ABSTRACT. This article expands the analytical framework for understanding “nationalism” in Ukraine to competing ethnic Ukrainian, Soviet and Russian nationalisms that co-existed uneasily but largely peacefully until the 2013–2014 Euromaidan sparked by Viktor Yanukovych’s refusal to sign the EU Association Agreement, but then driven by widespread public anger at rapacious levels of corruption, Ukrainophobia and political repression. His presidency, violence during the Euromaidan and Yanukovch fleeing from power precipitated Russia’s annexation of the Crimea and invasion of Eastern Ukraine in support of separatist proxies. Violence during the Euromaidan and the Donbas conflict was a reflection of the authoritarian, criminal and thuggish culture common to the Donbas and Crimea that had always underpinned the Party of Regions and its political allies were the greatest threat to Ukraine’s democracy and territorial integrity. With only marginal political support, ethnic Ukrainian nationalist parties, although the subject of many academic studies, were never electorally popular even during a time of war in 2014. pp. 30–51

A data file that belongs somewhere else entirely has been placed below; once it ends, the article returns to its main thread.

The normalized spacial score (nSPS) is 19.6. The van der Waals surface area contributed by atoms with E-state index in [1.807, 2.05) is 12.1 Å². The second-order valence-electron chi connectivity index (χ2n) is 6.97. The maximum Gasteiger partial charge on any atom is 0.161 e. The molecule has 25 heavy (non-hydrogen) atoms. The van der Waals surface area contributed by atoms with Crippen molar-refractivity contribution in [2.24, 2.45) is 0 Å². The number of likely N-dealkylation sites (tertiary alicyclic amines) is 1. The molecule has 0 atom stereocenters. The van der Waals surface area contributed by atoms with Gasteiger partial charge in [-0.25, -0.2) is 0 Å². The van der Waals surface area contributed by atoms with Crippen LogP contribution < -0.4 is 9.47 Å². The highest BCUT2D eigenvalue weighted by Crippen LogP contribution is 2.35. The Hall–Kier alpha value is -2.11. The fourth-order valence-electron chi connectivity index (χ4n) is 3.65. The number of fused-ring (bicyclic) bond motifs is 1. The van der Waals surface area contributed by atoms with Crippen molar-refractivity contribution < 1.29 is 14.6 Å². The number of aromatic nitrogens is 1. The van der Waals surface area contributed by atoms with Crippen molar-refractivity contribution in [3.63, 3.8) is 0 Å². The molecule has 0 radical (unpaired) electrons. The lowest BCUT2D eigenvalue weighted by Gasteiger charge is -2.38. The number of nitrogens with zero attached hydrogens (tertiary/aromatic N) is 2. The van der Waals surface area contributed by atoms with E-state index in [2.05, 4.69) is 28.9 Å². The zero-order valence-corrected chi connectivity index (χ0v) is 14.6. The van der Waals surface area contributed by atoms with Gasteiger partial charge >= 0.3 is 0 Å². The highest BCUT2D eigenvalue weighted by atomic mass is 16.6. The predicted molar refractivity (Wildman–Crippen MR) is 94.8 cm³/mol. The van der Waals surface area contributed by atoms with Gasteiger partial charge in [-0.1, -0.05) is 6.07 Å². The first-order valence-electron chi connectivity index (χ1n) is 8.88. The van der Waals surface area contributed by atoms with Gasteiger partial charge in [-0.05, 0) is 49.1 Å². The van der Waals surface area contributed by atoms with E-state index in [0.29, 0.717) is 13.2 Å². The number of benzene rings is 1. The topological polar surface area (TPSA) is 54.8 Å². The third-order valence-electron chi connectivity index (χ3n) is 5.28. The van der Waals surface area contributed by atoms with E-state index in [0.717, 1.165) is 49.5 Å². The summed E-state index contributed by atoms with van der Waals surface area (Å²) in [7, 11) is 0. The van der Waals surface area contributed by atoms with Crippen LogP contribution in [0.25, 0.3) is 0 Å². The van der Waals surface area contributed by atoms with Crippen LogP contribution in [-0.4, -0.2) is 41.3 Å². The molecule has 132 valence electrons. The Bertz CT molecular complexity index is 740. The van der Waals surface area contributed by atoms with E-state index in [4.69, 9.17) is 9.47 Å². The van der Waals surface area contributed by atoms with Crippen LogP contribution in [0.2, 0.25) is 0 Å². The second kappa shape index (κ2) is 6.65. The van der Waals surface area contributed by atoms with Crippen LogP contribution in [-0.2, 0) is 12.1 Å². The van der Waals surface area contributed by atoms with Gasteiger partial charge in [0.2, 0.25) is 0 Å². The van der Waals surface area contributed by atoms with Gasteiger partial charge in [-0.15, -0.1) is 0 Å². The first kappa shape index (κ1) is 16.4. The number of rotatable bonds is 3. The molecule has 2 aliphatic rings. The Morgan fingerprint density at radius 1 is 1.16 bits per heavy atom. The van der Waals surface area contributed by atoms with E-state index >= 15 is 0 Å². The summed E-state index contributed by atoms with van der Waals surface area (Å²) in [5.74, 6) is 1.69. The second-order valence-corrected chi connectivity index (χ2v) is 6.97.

Keywords: nationalism; Euromaidan; Donbas; Crimea; Viktor Yanukovych; Russian hybrid war

How to cite: Kuzio, Taras (2015), "A New Framework for Understanding Nationalisms in Ukraine: Democratic Revolutions, Separatism and Russian Hybrid War," Geopolitics, History, and International Relations 7(1): 30–51.

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Centre for Political and Regional Studies,
Canadian Institute of Ukrainian Studies,
University of Alberta;
University of Toronto

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